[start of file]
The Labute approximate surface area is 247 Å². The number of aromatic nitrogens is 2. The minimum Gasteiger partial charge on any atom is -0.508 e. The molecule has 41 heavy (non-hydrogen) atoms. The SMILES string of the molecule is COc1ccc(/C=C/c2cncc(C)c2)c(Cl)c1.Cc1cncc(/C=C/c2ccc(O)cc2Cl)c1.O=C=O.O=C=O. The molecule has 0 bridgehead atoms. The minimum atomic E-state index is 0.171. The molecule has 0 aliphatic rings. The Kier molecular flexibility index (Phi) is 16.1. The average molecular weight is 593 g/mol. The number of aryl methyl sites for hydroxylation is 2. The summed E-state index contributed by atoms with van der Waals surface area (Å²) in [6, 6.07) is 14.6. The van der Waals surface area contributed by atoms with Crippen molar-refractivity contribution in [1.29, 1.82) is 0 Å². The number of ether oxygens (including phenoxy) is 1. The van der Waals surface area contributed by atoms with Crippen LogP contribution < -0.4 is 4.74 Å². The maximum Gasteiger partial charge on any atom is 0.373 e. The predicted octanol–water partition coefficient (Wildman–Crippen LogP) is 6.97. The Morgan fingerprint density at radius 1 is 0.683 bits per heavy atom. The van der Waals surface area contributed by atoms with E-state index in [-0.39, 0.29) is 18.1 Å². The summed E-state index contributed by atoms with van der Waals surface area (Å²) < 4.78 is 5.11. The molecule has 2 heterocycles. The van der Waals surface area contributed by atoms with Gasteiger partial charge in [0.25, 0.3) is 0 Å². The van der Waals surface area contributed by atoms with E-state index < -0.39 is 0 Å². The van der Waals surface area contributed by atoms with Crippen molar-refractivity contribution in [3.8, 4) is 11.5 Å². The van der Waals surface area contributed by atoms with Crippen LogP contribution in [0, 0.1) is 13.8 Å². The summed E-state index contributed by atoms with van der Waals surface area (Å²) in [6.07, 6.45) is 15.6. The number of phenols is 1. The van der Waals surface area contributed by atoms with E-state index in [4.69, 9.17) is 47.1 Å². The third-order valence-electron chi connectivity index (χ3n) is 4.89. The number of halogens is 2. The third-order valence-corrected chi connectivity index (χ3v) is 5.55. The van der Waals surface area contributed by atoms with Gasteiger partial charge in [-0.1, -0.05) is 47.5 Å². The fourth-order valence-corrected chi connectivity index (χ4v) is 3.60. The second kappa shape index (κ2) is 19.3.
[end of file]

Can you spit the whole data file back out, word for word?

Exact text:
The Labute approximate surface area is 247 Å². The number of aromatic nitrogens is 2. The minimum Gasteiger partial charge on any atom is -0.508 e. The molecule has 41 heavy (non-hydrogen) atoms. The SMILES string of the molecule is COc1ccc(/C=C/c2cncc(C)c2)c(Cl)c1.Cc1cncc(/C=C/c2ccc(O)cc2Cl)c1.O=C=O.O=C=O. The molecule has 0 bridgehead atoms. The minimum atomic E-state index is 0.171. The molecule has 0 aliphatic rings. The Kier molecular flexibility index (Phi) is 16.1. The average molecular weight is 593 g/mol. The number of aryl methyl sites for hydroxylation is 2. The summed E-state index contributed by atoms with van der Waals surface area (Å²) in [6, 6.07) is 14.6. The van der Waals surface area contributed by atoms with Crippen molar-refractivity contribution in [1.29, 1.82) is 0 Å². The number of ether oxygens (including phenoxy) is 1. The van der Waals surface area contributed by atoms with Crippen LogP contribution < -0.4 is 4.74 Å². The maximum Gasteiger partial charge on any atom is 0.373 e. The predicted octanol–water partition coefficient (Wildman–Crippen LogP) is 6.97. The Morgan fingerprint density at radius 1 is 0.683 bits per heavy atom. The van der Waals surface area contributed by atoms with E-state index in [-0.39, 0.29) is 18.1 Å². The summed E-state index contributed by atoms with van der Waals surface area (Å²) < 4.78 is 5.11. The molecule has 2 heterocycles. The van der Waals surface area contributed by atoms with Gasteiger partial charge in [0.25, 0.3) is 0 Å². The van der Waals surface area contributed by atoms with E-state index < -0.39 is 0 Å². The van der Waals surface area contributed by atoms with Crippen molar-refractivity contribution in [3.8, 4) is 11.5 Å². The van der Waals surface area contributed by atoms with Crippen LogP contribution in [0, 0.1) is 13.8 Å². The summed E-state index contributed by atoms with van der Waals surface area (Å²) in [6.07, 6.45) is 15.6. The number of phenols is 1. The van der Waals surface area contributed by atoms with E-state index in [4.69, 9.17) is 47.1 Å². The third-order valence-electron chi connectivity index (χ3n) is 4.89. The number of halogens is 2. The third-order valence-corrected chi connectivity index (χ3v) is 5.55. The van der Waals surface area contributed by atoms with Gasteiger partial charge in [-0.1, -0.05) is 47.5 Å². The fourth-order valence-corrected chi connectivity index (χ4v) is 3.60. The second kappa shape index (κ2) is 19.3.